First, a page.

For many divers, a whale shark sighting is analogous to finding diving’s Holy Grail. Over the years, untold numbers of divers have made countless excursions in pursuit of their dream dive. Fortunately, in recent years the diving community has discovered several places where whale sharks reliably aggregate and where water conditions are generally good during certain times of year.
Rhincodontidae. Like the basking shark, the whale shark is the only species in its family.
GENUS AND SPECIES
The common name whale shark is an obvious reference to the enormous size of whale sharks. Numerous sources list the maximum length as being approximately 42 feet with a common adult length being closer to 33 feet. The maximum reported weight is 34 tons. Size alone makes it rather easy to identify whale sharks. The body is generally streamlined and somewhat flattened with the head being even more flattened. Whale sharks have a wide, flattened mouth located the front of the face (terminal position). Other features include small eyes compared to the overall body size, large gill slits, a tall first dorsal fin that is significantly larger than the second, numerous whitish spots on the top and upper sides of the body, and a semi-lunate tail with the upper lobe being larger than the lower lobe.
While the body color of whale sharks varies, they are generally dark brown to grayish to dark blue or black. The underbelly is off-white.
When actively feeding, whale sharks swim mouth agape. The size of the cavernous mouth is staggering, and a sighting creates one of the more memorable moments that a diver can ever experience.
The whale shark is a widely distributed species. With the exception of the Mediterranean Sea, whale sharks are known to occur in all tropical and warm temperate seas, usually between 30°N and 35°S. Although whale sharks are generally considered uncommon, there are several areas around the world including Ecuador’s Galapagos Islands, the Maldives, the Philippines and areas in Mexico, Australia, Papua New Guinea, and Indonesia where they aggregate.
Unlike most bottom-dwelling species described in their order, Orectolobiformes, the whale shark is a pelagic animal that inhabits the water column in the open sea, shallow areas close to shorelines and bays, and the lagoons of coral atolls and reefs. Whale sharks prefer areas where water temperatures at the surface range from 70° to 86° F and where plankton productivity is high. Whale sharks are also commonly observed in areas where some fishes are actively spawning in large aggregations and in areas where corals are spawning, as the spawn serves as a food source.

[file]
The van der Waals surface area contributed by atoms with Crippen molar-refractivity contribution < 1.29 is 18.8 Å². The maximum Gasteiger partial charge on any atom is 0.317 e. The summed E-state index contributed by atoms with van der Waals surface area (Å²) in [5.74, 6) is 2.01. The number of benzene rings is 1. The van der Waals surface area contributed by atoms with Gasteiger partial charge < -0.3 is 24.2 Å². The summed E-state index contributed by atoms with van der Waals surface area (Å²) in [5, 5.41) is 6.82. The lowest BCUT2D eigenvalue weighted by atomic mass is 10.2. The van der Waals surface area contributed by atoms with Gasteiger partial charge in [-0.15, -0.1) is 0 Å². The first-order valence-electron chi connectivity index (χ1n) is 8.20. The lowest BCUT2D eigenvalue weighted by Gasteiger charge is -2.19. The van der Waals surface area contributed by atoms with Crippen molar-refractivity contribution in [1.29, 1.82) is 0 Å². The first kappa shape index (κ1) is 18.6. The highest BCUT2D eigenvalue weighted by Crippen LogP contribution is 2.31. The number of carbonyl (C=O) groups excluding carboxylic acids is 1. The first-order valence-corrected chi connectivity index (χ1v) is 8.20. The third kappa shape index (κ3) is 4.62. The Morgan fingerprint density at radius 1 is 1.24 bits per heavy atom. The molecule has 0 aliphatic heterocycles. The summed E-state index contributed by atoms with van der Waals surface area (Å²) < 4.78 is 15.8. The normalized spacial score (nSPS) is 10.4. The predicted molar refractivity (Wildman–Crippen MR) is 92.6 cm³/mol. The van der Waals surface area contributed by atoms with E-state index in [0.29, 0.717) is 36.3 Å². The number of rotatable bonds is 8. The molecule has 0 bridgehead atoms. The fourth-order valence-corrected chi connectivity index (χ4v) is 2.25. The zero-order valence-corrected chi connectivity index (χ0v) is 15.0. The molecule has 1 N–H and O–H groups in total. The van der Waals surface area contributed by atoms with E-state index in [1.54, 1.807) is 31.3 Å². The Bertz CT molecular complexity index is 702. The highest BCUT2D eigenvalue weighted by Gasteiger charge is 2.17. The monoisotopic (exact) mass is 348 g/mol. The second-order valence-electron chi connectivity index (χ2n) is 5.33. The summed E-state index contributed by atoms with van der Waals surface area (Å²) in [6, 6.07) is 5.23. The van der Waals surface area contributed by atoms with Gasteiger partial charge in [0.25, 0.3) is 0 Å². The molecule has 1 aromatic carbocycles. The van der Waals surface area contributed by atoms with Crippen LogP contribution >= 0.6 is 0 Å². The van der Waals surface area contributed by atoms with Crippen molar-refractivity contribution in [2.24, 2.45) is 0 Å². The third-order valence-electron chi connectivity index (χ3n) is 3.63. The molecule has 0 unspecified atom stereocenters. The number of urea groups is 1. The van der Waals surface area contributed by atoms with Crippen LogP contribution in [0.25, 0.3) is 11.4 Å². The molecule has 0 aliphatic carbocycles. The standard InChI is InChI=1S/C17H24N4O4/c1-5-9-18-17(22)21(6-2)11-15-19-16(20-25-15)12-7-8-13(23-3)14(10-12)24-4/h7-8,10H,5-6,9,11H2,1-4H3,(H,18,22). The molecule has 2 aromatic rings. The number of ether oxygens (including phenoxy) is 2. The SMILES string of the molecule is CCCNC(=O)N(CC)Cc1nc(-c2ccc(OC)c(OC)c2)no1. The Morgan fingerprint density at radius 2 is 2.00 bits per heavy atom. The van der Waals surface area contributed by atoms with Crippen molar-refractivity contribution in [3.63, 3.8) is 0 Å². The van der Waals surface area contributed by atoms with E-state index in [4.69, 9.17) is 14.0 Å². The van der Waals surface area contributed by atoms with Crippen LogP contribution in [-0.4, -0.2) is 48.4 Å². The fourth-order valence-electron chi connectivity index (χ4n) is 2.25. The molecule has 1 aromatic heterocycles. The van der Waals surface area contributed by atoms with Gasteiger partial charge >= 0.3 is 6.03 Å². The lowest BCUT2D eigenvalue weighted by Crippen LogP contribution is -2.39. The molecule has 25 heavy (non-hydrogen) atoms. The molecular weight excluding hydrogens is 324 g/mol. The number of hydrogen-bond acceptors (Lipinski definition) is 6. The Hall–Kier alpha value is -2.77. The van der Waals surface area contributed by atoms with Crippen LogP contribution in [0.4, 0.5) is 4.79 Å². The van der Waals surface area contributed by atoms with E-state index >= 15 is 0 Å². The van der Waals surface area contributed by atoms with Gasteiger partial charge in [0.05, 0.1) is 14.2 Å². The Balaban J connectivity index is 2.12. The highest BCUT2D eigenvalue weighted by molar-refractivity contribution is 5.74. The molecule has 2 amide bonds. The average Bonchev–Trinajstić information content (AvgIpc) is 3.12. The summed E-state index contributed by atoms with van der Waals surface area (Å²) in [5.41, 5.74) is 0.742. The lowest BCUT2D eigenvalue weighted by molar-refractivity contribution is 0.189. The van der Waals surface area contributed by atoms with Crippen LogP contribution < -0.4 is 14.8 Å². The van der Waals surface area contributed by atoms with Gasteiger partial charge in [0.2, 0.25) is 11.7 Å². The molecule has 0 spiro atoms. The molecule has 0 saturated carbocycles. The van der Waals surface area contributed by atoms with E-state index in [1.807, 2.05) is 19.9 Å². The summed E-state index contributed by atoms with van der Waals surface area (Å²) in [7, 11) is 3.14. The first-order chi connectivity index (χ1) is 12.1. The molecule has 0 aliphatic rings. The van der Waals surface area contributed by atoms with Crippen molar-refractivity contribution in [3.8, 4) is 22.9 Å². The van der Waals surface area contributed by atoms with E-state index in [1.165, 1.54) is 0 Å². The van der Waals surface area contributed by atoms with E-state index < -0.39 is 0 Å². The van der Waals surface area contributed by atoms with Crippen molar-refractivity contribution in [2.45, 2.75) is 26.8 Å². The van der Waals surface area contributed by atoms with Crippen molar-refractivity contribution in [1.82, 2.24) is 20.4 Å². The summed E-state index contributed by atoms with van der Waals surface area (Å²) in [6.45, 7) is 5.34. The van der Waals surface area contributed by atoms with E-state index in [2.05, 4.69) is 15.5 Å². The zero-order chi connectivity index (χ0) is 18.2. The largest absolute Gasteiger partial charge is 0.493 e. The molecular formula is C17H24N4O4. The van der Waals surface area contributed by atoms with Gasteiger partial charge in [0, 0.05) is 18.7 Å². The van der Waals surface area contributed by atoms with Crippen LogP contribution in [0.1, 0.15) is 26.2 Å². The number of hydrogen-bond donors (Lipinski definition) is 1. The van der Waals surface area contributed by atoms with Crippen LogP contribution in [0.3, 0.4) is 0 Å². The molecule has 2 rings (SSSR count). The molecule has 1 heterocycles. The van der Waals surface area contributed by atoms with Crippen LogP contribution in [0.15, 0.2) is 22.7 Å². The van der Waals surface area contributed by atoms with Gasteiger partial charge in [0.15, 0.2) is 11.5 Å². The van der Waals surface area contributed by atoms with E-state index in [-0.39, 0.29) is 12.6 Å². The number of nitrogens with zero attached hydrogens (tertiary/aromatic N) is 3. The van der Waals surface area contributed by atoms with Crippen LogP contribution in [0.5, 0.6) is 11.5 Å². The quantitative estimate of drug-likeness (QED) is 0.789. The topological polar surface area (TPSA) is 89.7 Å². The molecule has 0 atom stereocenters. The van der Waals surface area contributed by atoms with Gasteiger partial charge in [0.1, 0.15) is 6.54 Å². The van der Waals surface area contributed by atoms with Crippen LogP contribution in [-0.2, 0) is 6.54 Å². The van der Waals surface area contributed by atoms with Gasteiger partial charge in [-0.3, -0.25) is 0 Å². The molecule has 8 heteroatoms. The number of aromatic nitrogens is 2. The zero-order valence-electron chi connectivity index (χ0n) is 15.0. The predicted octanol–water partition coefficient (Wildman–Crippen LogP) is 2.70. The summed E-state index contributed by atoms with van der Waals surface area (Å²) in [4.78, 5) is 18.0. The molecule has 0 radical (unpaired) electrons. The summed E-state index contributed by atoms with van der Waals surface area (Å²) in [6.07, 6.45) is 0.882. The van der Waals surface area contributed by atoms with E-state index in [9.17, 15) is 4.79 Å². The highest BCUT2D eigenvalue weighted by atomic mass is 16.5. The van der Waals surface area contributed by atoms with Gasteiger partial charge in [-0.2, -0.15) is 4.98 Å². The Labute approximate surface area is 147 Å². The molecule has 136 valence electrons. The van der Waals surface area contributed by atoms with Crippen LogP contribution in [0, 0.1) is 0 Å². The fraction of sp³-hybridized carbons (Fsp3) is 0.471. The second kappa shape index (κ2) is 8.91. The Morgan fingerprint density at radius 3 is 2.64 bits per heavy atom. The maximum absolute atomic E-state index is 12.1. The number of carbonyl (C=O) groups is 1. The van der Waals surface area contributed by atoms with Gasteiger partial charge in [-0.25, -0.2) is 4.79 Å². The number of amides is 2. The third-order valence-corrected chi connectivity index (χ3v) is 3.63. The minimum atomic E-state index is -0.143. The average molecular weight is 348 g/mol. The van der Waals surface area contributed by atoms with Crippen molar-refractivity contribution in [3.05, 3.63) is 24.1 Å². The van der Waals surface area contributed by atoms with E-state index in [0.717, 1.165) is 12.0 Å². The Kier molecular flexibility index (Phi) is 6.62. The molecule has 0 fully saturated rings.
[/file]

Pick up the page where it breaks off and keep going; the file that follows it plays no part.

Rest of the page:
Although it is very rare and usually during El Niños, whale sharks have been encountered in the waters of Southern California.
Filter feeders, whale sharks consume a variety of sources including microscopic-sized planktonic organisms, some free-swimming crustaceans, squids, the spawn of fishes and corals, floating fish eggs, and some small fishes. When actively feeding, a whale shark can filter more than 1,500 gallons of water per hour.
While whale sharks can gather food simply by “opening-wide” and slowly swimming through dense concentrations of plankton and other food sources in a feeding method known as ram filtration, they do not depend strictly on this method to take in food as filter feeding basking sharks do. Whale sharks have the added ability to create suction by opening and closing their huge mouths. This enables the sharks to take in large quantities of food-filled water at a faster rate and gives them an advantage when feeding on small actively swimming prey.
The mouth of a whale shark holds as many as 3,000 teeth set in 300 to 350 rows in each jaw. The tiny teeth are less than one inch long and are not used for feeding. Some specialists suspect that the teeth are holdovers from ancestors that fed on larger, more active prey. The mouths are also equipped with approximately 20 feeding pads. These tissues are dotted with as many as 10,000 pores that help trap small food items, and that are not easily clogged. Larger food items pass to the back of the throat where thousands of roughly 4 inches-long gill rakers, structures that protect delicate gill tissues, collect food items before they are moved down the digestive tract. Essentially everything that is not passed through the gills gets consumed.
Whale sharks must live for approximately 30 years and grow to a length of approximately 30 feet to reach sexual maturity. Females bear live young. Whale sharks are estimated to live at least 70 years in the wild